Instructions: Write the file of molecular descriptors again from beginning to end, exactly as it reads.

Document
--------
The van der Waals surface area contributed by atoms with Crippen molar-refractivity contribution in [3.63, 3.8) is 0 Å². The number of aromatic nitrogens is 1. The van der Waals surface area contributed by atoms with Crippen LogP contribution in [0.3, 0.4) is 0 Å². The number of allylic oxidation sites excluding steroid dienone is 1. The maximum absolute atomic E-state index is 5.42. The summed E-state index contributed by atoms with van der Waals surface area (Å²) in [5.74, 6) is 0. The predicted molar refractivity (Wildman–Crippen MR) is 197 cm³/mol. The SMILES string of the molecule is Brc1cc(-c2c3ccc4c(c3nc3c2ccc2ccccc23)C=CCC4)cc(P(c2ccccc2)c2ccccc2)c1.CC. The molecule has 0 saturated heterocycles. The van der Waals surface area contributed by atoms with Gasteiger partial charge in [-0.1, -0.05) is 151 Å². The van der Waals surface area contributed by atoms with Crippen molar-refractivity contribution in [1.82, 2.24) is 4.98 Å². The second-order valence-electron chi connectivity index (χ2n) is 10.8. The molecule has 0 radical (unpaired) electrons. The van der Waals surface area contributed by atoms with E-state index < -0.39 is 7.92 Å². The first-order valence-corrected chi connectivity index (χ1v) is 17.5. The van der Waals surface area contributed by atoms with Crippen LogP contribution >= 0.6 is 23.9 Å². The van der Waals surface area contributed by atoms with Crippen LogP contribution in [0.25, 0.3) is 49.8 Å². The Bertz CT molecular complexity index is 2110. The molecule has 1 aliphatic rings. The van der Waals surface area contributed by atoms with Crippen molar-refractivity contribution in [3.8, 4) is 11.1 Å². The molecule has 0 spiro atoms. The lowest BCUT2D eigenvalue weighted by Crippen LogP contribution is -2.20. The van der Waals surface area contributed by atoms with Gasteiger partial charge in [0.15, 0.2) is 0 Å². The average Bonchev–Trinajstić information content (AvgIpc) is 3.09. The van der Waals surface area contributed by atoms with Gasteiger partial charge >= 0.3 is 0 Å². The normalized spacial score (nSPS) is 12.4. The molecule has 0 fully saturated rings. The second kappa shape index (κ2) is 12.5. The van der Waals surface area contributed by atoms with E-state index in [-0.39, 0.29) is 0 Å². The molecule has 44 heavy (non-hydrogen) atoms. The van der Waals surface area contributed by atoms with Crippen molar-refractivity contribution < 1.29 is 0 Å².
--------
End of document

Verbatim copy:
The van der Waals surface area contributed by atoms with Crippen molar-refractivity contribution in [3.63, 3.8) is 0 Å². The number of aromatic nitrogens is 1. The van der Waals surface area contributed by atoms with Crippen LogP contribution in [0.3, 0.4) is 0 Å². The number of allylic oxidation sites excluding steroid dienone is 1. The maximum absolute atomic E-state index is 5.42. The summed E-state index contributed by atoms with van der Waals surface area (Å²) in [5.74, 6) is 0. The predicted molar refractivity (Wildman–Crippen MR) is 197 cm³/mol. The SMILES string of the molecule is Brc1cc(-c2c3ccc4c(c3nc3c2ccc2ccccc23)C=CCC4)cc(P(c2ccccc2)c2ccccc2)c1.CC. The molecule has 0 saturated heterocycles. The van der Waals surface area contributed by atoms with Gasteiger partial charge in [-0.1, -0.05) is 151 Å². The van der Waals surface area contributed by atoms with Crippen molar-refractivity contribution in [1.82, 2.24) is 4.98 Å². The second-order valence-electron chi connectivity index (χ2n) is 10.8. The molecule has 0 radical (unpaired) electrons. The van der Waals surface area contributed by atoms with E-state index < -0.39 is 7.92 Å². The first-order valence-corrected chi connectivity index (χ1v) is 17.5. The van der Waals surface area contributed by atoms with Crippen LogP contribution >= 0.6 is 23.9 Å². The van der Waals surface area contributed by atoms with Crippen LogP contribution in [0.25, 0.3) is 49.8 Å². The Bertz CT molecular complexity index is 2110. The molecule has 1 aliphatic rings. The van der Waals surface area contributed by atoms with Crippen molar-refractivity contribution in [3.8, 4) is 11.1 Å². The molecule has 0 spiro atoms. The lowest BCUT2D eigenvalue weighted by Crippen LogP contribution is -2.20. The van der Waals surface area contributed by atoms with Gasteiger partial charge in [0.15, 0.2) is 0 Å². The average Bonchev–Trinajstić information content (AvgIpc) is 3.09. The van der Waals surface area contributed by atoms with Gasteiger partial charge >= 0.3 is 0 Å². The normalized spacial score (nSPS) is 12.4. The molecule has 0 fully saturated rings. The second kappa shape index (κ2) is 12.5. The van der Waals surface area contributed by atoms with E-state index in [-0.39, 0.29) is 0 Å². The molecule has 44 heavy (non-hydrogen) atoms. The van der Waals surface area contributed by atoms with Crippen molar-refractivity contribution < 1.29 is 0 Å².